Pet First-Aid Kit

I recently took a Pet CPR/First Aid class at my local American Red Cross and it inspired this post.

Pet First-Aid Kit

Unfortunately, accidents can happen with little or no warning; so being prepared with a first–aid kit designed specifically for your pet is vital.

Grab a plastic box, a Ziploc bag, a basket, or anything else that could serve as a first-aid kit and begin assembling yours today.  Your kit should contain the following items:

1.  Any prescribed medications that your pet needs on a daily basis

2.  Scissors

3.  Wound cleaning pads

4.  Cotton swabs

5.  Antibiotic ointment

6.  Alcohol wipes

7.  Hydrogen peroxide

*Note:  Hydrogen peroxide can be used to induce vomiting in the case of a dog ingesting chocolate, for instance, but always check with your doctor before using it as such.

8.  Gauze pads

9.  Stretchy wrap

10. Rubber gloves

11.  Small flashlight – in case of a power outage or if you need to look more closely at a wound or down a throat

12.  Tweezers

13.  Eye rinse

14.  Rectal thermometer

15.  Styptic to stop bleeding

16. Blanket for either transporting or protecting from shock or cold temperatures

Although the above list can take care of most emergencies, not all pets can be treated in the same way. Some are long-haired, some are short-haired, and some have no hair, for instance.  Below are a few exceptions that may pertain to your pet:

  1. Sun Block – Believe it or not, pets can sunburn just like you!  They are also susceptible to skin cancer.  It is always a good idea to apply sunscreen to your pet’s nose, ears, and belly if you expect long- term sun exposure.  If your pet happens to be white, he or she is even more susceptible to sunburn and/or skin cancer, so apply sunscreen to body parts not covered by hair.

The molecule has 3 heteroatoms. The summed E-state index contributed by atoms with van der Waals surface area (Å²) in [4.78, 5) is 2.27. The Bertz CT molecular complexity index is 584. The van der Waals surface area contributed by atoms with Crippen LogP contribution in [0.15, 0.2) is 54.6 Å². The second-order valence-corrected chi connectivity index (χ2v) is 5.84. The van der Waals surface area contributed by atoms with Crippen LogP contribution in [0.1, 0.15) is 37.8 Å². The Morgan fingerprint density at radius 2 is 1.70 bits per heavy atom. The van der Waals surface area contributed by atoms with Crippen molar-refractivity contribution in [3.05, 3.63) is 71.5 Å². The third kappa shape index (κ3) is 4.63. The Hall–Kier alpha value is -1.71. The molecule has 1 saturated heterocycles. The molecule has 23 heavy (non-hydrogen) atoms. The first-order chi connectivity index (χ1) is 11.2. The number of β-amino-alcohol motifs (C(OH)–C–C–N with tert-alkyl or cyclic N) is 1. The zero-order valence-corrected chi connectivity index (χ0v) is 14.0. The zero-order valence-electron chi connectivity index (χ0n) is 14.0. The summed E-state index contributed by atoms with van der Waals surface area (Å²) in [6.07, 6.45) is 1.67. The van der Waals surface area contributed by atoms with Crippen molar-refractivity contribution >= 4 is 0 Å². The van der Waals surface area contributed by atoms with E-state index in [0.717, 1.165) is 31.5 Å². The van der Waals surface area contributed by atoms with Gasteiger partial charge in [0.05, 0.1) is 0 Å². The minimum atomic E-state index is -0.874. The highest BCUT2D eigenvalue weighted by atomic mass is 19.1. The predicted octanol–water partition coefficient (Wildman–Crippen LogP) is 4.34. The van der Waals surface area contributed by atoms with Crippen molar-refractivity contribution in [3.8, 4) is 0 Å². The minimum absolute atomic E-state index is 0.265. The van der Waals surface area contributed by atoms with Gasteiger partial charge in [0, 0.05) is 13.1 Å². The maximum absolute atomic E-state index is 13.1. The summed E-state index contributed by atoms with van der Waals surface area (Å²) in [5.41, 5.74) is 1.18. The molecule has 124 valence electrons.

2. Life  Jacket – Unfortunately, not all dogs and cats can swim.  If you are on or near the water with your pet, always have a specially- designed life jacket for him or her.
  3. Foot pads or covers – If you live in a snowy/icy climate, you may want to consider foot pads and/or covers for your pet’s feet.  The bottom of their feet can be just as      sensitive as ours, so consider that when you take Fido for a walk in the snow.  Salt preparations designed to melt snow can be especially destructive to their feet as well.
  4. Heating pad – I think all first-aid kits should contain a heating pad.  They are essential not only for arthritic pets, but also for baby animals. In fact, they are almost always a necessity when nursing an injured or abandoned baby animal back to health.

Our pets are a part of the family.  We should make sure they are well- protected in the case of an emergency.

Below are a few pictures of SOME (lol) of my pets.  🙂

This is Prada!! My little Hurricane Katrina rescue!

Burnie aka Burnie Bob. I rescued Burnie after some butthole set him on fire.

This is Cotton Candy when she was a baby! I rescued her when her entire family was killed when the cotton gin they were living in was started.

Freddy aka Freddy Kreuger! Freddy was rescued from the middle of the road and had to be bottle fed. Of course, now he likes my husband more than he likes me now. So ungrateful!

There is a little peek at my menagerie!  🙂



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